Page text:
The good news is that we are alive in a historically unique time when all sides can freely discuss these things without fear.

  2. Kathy Alongi says:

    Another good read ..but just wonder, why did u repaint the picture above it if it was bothering you that it was so inaccurate ..but yours is also inaccurate? Why/how does that make you feel better? (and does it matter that you now feel better??) 😉

    • A fair question.
      What bothers me about Michelangelo’s Daniel Is that he hellenized a Hebrew prophet. And on the ceiling of the very chapel where Popes are chosen. This is made all the more ironic in that Daniel prophesied while he was in exile in Babylon, where despite pressure from his captors, he retained his Jewish identity. He rose to prominence and influence to the extent that the Babylonian and Persian kings eventually decreed that the God of Israel to be the true living God, and that everyone in their dominion should fear the God of Daniel! Even when Israel was in exile, Israel’s God through Daniel influenced the most powerful empire in the world for good. So to ignore or deny Daniel’s Jewishness is just a wildly gross misrepresentation.

      I guess going out and repainting Michelangelo’s Daniel was kind of therapy for me. I just wanted to express the image and to see it. I love the church of Jesus, and the Jewish people, and it breaks my heart that most of the suffering of the Jewish people has been at the hands of the church, who should’ve been loving them and welcoming them all along. My painting is inaccurate in that I don’t know what Daniel was wearing during his Babylonian exile. But it rights a much greater inaccuracy.

      Does it matter that I feel better? Not if painting a picture is the extent of my response.

  3. God did not establish the ‘nation of Israel’ with Abraham. He established a covenant with Abraham, promising offspring and the land of Canaan. Israel does not show up as a name, a concept or a word in the scripture until Jacob wrestles with the angelic being who re-names him Israel – Genesis 35:10. Abraham was not a Jew or an Israelite, as these terms and this ethnic group were technically not in existence.

    • Thanks for your your clarification, Daniel.
      I technically agree with you. The way I say it is that God did not choose the nation of Israel – He chose a man, Abraham, and promised to make a nation of his descendants. However, that nation did eventually come to be known as Israel, so in the sense that God gave the promise of this nation to Abraham, He did establish the nation of Israel with him. Kind of like saying my wife was born in 1963, even though she wasn’t technically my wife until 22 years later. But this seems to me like a fine point that is lost on most readers. Similarly some would have a problem with me using “Jew” to refer to any Hebrews outside the tribe of Judah before David. My readership is quite diverse. I’ve been in past conversations where the word “Hebrew” is unknown to people, whereas most people seem the get the term “Jewish” and “Israel.”

      I invite you to tell me why you think this matters. Perhaps I need to be more careful.

  4. Shecky says:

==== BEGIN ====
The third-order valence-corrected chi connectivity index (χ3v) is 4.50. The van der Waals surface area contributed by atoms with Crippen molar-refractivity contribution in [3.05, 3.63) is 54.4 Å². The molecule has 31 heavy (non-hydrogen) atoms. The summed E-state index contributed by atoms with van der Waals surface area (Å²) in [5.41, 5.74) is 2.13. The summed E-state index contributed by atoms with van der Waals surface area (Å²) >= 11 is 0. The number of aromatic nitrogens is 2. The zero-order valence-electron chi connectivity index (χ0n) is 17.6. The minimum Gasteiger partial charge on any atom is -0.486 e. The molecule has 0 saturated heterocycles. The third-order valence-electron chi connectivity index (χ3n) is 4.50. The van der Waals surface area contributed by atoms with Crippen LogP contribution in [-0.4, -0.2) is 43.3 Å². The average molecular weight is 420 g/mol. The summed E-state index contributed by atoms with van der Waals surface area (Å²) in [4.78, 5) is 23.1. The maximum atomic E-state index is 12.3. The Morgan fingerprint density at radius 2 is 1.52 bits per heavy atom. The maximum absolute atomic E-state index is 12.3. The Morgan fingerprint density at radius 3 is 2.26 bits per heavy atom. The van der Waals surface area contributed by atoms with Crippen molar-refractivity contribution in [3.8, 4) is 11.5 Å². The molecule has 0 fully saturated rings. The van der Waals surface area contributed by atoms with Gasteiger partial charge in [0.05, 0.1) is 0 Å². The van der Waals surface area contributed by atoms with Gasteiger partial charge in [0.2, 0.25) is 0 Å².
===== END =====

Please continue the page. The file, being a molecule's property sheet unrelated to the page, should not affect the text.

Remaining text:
Michelangelo was one of the greatest minds in world history. There were Jews in Italy. He heard of circumcision.
    David was circumcised in the style used at the time of David’s life. At that time Jewish circumcision was only a cutting of the small spout around the opening of the urethra which made the slit visible. It wasn’t until later that the Jewish circ became more radical and removed all loose skin which we know today.
    If you look at a close-up of this area you’ll see that the urethral slit is visible which would not be the case in an uncircumcised Italian.

    • Shecky – Whaaa? This is news to me.
      If you’re correct I will have to change part of my story! Can you provide an authoritative reference for the history of Jewish circumcision?

      Thank you for taking time to comment.

  5. Shecky – As I’ve thought about your comment further, I notice that the scriptures do not seem to validate your point. For example:

    > Exodus 4:24-26 has Moses’s wife circumcising their son and touching Moses’s feet with the foreskin. This was hundreds of years before David.

    > Then there is the aforementioned 200 foreskins delivered by David to King Saul, presumably without the Philistines attached. Both examples must be describing the removal of the foreskin, not simply a slit as you describe.

    Furthermore, the very symbolism of circumcision strongly suggests a cutting away and removal. In Deuteronomy 10 God commands Israel to circumcise their hearts. Then in Colossians 2 we have Paul referring to old covenant foreshadowing of the new covenant fulfillment of circumcision. He refers to the heart circumcision of the new covenant as “the putting off of the body of flesh.”

    Even when the rite is introduced with Abraham, God tells him, “Any uncircumcised male who is not circumcised in the flesh of his foreskin shall be cut off from his people; he has broken my covenant” (Gen 17:14.) This play on words, while not necessarily obvious, makes the most sense if circumcision is and always was a “cutting off.”

    I’m still willing to be convinced by an authoritative source, (though I can’t imagine what that would be,) but until then, the Bible seems to present an internally consistent picture of what circumcision is.